That makes it a good place to observe the phenomenon I research: complex social problems. In academia, this concept refers to problems like corruption, crime and traffic – problems that, in practice, cannot be solved. They must simply be mitigated or managed.
São Paulo is a dense city, with scarce green space and little to no animal life – no squirrels, no raccoons, not even a lot of birds. So I was astonished when, in January, I learned that scorpions had infested my neighborhood.
It turns out, people across the city and São Paulo state were having the same problem with these dangerous, venomous bugs. Statewide, scorpion stings have increased threefold over the last two decades.
Four kinds of scorpion live across Brazil, but historically only in rural areas. São Paulo residents are urbanites. We have conquered nature – or so we thought.
Brazil’s urban scorpions
Brazil’s scorpion infestation is the perfect example of how unpredictable modern life has become. It is a hallmark of what those of us in the complex problems field call a “VUCA” world – a world that’s volatile, uncertain, complex and ambiguous.
Some 2.5 billion people worldwide, from Mexico to Russia, live with scorpions, which generally prefer hot and dry habitats.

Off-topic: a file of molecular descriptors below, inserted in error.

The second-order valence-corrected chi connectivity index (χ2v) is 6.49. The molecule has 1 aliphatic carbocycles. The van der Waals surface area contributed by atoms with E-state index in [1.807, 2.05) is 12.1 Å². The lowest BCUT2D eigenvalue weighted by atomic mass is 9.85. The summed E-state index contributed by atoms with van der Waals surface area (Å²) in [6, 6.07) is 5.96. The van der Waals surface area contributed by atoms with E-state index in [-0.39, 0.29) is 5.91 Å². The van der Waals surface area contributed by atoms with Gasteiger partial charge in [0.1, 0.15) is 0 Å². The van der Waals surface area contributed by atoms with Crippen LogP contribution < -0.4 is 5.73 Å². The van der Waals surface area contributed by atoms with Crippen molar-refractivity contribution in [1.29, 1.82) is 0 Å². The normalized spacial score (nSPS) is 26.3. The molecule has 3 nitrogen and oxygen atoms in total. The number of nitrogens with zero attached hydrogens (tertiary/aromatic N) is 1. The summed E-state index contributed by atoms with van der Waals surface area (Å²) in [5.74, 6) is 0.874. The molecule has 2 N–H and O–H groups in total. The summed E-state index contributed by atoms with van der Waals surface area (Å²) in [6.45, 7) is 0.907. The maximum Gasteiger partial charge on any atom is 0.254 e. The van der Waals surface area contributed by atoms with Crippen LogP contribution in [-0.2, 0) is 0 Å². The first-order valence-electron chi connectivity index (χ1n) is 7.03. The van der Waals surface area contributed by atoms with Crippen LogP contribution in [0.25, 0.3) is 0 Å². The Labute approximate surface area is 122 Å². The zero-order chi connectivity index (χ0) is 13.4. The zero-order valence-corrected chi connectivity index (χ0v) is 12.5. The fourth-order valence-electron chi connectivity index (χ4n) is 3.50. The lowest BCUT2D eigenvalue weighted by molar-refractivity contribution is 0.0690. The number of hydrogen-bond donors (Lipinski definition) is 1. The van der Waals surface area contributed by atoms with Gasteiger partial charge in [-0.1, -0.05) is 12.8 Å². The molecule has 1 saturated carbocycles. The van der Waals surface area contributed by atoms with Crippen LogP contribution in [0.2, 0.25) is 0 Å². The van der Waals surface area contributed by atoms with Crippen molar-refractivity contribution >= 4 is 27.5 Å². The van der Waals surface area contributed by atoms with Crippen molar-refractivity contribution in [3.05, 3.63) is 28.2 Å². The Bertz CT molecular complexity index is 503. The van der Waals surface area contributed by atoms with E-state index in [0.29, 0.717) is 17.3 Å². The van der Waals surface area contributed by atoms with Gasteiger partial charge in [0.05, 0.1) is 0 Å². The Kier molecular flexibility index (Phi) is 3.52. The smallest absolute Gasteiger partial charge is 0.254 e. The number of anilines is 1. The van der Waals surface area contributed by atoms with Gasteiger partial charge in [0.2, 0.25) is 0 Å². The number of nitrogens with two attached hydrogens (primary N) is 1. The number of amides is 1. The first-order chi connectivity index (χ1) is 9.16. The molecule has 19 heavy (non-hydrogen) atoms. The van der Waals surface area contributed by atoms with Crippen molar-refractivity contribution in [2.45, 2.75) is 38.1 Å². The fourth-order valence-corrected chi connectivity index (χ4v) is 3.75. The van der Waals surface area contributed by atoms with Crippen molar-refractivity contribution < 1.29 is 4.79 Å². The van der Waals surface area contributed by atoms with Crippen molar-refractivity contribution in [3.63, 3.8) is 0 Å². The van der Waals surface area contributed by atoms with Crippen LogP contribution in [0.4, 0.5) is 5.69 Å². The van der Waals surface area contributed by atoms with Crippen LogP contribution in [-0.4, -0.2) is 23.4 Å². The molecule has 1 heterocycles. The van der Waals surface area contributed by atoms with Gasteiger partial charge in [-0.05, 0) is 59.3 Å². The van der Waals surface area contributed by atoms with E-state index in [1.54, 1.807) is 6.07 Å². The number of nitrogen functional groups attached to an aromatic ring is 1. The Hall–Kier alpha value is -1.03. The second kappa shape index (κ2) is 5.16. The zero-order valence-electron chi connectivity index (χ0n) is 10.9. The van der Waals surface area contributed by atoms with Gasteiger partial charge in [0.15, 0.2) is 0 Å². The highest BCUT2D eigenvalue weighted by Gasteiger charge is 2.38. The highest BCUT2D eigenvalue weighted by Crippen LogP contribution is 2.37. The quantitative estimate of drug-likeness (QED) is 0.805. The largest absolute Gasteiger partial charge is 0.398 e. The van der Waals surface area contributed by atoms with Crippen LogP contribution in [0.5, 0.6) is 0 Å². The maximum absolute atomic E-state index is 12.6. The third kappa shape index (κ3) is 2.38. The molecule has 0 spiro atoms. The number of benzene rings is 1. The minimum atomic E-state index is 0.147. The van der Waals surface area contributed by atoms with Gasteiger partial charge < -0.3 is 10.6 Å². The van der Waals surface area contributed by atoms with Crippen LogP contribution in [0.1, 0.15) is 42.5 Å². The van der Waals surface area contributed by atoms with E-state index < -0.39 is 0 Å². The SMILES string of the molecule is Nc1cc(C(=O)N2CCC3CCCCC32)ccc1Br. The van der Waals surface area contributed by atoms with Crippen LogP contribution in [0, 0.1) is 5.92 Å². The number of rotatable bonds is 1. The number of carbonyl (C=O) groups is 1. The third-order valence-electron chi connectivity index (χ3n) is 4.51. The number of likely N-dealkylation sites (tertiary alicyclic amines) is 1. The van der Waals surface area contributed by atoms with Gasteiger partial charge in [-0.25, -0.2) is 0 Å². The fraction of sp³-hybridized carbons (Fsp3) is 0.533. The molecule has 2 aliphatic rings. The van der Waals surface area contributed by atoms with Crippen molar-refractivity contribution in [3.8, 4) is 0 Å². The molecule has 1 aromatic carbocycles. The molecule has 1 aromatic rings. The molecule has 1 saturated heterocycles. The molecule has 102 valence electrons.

But Brazil’s cities also provide an excellent habitat for scorpions, experts say. They offer shelter in sewage networks, plenty of water and food in the garbage that goes uncollected, and no natural predators.
Scorpions, like the cockroaches they feast on, are an incredibly adaptable species. As the weather in Brazil gets hotter due to climate change, scorpions are spreading across the country – including into its colder southern states that rarely, if ever, had reports of scorpions prior to this millennium.
The number of people stung by scorpions across Brazil has risen from 12,000 in 2000 to 140,000 last year, according to the health ministry.
Most scorpion stings are extremely painful but not fatal. For children, however, they are dangerous and require urgent medical attention. Eighty-eight people died from their wounds in 2017, Brazil’s O Globo newspaper reports, highlighting the lack of adequate medicare care available in small towns. Many of the dead are children.
In Americana, a city with about 200,000 inhabitants in São Paulo state, teams that perform night searches for scorpions captured more than 13,000 last year – that’s the equivalent of one scorpion for every 15 people.
Worse yet, the species terrorizing Brazilians is the highly poisonous yellow scorpion, or tityus serrulatus. It reproduces through the miracle of parthenogenesis, meaning a female scorpion simply generates copies of herself twice a year – no male participation required.